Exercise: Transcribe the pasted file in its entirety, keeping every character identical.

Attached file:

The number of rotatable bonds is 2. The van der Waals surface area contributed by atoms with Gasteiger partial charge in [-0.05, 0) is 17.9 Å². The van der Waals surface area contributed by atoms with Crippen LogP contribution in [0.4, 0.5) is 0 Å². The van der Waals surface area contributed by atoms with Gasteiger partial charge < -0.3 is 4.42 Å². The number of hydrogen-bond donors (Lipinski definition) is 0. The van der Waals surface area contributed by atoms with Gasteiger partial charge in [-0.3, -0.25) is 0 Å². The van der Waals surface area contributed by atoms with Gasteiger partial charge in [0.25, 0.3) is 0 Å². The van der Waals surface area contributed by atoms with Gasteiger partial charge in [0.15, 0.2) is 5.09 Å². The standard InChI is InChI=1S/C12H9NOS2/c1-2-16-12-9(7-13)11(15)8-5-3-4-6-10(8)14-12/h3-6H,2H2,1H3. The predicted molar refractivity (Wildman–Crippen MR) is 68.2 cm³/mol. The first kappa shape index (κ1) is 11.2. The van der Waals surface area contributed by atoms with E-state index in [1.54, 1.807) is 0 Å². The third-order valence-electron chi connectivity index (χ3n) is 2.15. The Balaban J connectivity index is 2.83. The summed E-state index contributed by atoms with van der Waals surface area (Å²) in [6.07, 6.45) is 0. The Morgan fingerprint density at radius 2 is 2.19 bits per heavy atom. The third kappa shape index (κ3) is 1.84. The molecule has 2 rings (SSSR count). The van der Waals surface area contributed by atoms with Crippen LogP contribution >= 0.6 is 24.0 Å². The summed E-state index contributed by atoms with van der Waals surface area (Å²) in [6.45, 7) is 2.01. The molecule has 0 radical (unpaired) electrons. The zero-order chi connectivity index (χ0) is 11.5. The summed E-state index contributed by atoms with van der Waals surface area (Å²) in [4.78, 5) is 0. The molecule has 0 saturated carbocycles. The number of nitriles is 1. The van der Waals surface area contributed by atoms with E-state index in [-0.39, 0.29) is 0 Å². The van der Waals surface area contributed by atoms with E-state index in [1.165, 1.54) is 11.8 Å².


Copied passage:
The number of rotatable bonds is 2. The van der Waals surface area contributed by atoms with Gasteiger partial charge in [-0.05, 0) is 17.9 Å². The van der Waals surface area contributed by atoms with Crippen LogP contribution in [0.4, 0.5) is 0 Å². The van der Waals surface area contributed by atoms with Gasteiger partial charge < -0.3 is 4.42 Å². The number of hydrogen-bond donors (Lipinski definition) is 0. The van der Waals surface area contributed by atoms with Gasteiger partial charge in [-0.3, -0.25) is 0 Å². The van der Waals surface area contributed by atoms with Gasteiger partial charge in [0.25, 0.3) is 0 Å². The van der Waals surface area contributed by atoms with Gasteiger partial charge in [0.15, 0.2) is 5.09 Å². The standard InChI is InChI=1S/C12H9NOS2/c1-2-16-12-9(7-13)11(15)8-5-3-4-6-10(8)14-12/h3-6H,2H2,1H3. The predicted molar refractivity (Wildman–Crippen MR) is 68.2 cm³/mol. The first kappa shape index (κ1) is 11.2. The van der Waals surface area contributed by atoms with E-state index in [1.54, 1.807) is 0 Å². The third-order valence-electron chi connectivity index (χ3n) is 2.15. The Balaban J connectivity index is 2.83. The summed E-state index contributed by atoms with van der Waals surface area (Å²) in [6.07, 6.45) is 0. The Morgan fingerprint density at radius 2 is 2.19 bits per heavy atom. The third kappa shape index (κ3) is 1.84. The molecule has 2 rings (SSSR count). The van der Waals surface area contributed by atoms with Crippen LogP contribution >= 0.6 is 24.0 Å². The summed E-state index contributed by atoms with van der Waals surface area (Å²) in [6.45, 7) is 2.01. The molecule has 0 radical (unpaired) electrons. The zero-order chi connectivity index (χ0) is 11.5. The summed E-state index contributed by atoms with van der Waals surface area (Å²) in [4.78, 5) is 0. The molecule has 0 saturated carbocycles. The number of nitriles is 1. The van der Waals surface area contributed by atoms with E-state index in [-0.39, 0.29) is 0 Å². The van der Waals surface area contributed by atoms with E-state index in [1.165, 1.54) is 11.8 Å².